ICTs FOR LEARNING DESIGN
On a scale of one to ten, with ten being totally prepared and ready to teach using information and communication technology (ICT) in the classroom, I self-rank myself a solid seven. I pride myself on my information technology (IT) abilities and seem to be the go to girl when a colleague or student needs prompting, troubleshooting or are experiencing an “it won’t work!” moment. On a personal level, I feel as if I have kept up with IT trends of late, I’ve kind of had to, my pride won’t let my nine year old son know more than me. Whilst completing my university degree via distance education, I was exposed to and confident when using a wide range of e-learning tools including digital simulation and scenario based programs and applications. This exposure and experience with ICT rates me at a seven on the preparedness scale. Then, I was asked to create a Weebly blog.
My rank has plummeted dramatically and after that experience, I’m sitting around a five, at best. I’m not sure why I found it so frustrating creating and designing my page, nothing seemed to work smoothly for me. The ‘buttons’ and ‘links’ just wouldn’t cooperate and I found myself getting more and more discouraged as time went on. I must admit, I’m not a ‘read the instructions’ kind of girl, usually I can play around and things seem to come together for me. But in this instance and to save my laptop from being smashed into oblivion, google became a god sent.
My blog is finally up and running, though not as aesthetically pleasing as my obsessive compulsive disorder demands, but we got there in the end. Creating this blog got me thinking, how can I possibly teach using ICTs when I myself struggle using such programs. Looking at the upcoming course content, I’m quickly realising ICTs go beyond the use of YouTube and subject specific apps like Anatomy Learning – 3D Atlas. Will I cope?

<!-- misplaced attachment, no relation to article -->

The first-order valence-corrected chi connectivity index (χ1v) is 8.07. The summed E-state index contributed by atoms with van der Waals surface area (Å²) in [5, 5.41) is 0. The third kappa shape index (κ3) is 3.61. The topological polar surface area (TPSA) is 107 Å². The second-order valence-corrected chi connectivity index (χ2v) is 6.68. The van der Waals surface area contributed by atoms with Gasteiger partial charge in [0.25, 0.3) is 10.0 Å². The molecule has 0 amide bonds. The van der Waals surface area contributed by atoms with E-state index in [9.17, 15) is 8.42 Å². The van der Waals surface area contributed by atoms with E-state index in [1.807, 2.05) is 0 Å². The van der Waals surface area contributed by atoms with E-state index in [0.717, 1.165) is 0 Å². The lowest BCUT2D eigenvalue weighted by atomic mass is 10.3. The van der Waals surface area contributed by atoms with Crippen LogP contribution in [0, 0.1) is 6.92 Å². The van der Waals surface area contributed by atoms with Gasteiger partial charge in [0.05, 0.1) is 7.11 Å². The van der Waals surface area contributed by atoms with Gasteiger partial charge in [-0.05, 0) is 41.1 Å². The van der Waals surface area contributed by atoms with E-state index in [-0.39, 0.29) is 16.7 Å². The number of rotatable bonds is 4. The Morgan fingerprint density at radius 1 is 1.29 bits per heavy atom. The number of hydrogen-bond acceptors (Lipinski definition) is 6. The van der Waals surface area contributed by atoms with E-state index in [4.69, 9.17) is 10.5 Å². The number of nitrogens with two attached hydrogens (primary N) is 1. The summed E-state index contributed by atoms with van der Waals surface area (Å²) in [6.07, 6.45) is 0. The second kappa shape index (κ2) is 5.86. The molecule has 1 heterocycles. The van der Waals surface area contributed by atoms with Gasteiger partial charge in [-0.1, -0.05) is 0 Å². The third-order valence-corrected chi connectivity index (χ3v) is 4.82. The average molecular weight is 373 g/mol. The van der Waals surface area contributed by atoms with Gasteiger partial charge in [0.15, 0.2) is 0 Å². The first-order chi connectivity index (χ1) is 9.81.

Exploring the ICT Capability and the National Professional Standard for Teachers (see Resources tab), confirms for me that standards regarding ICT are in fact more in-depth than I could ever imagine. It never occurred to me that there are moral and ethical components to consider with regards to ICTs in the classroom. It never occurred to me the ICTs I chose to use, need to be adapted to support the participation and learning of students with disabilities. Nor did it occur to me that the ICTs I select, the strategies I implement, must cater for students who identify as Aboriginal and Torres Strait Islander. I guess I just figured if the resource was available, and made the class more interesting for the students, why wouldn’t the teacher use it? I now realise it’s not a simple as that.
Despite my new found apprehension around technology, I am looking forward to this course. I am ready to step out of my comfort zone, as I encourage most of my students to do at times, set aside my frustrations and begin exploring my capabilities. I hope to come out the other end armed and ready to select, implement and manage ICTs in a bid to engage my students and enhance their learning and learning experiences in my classroom.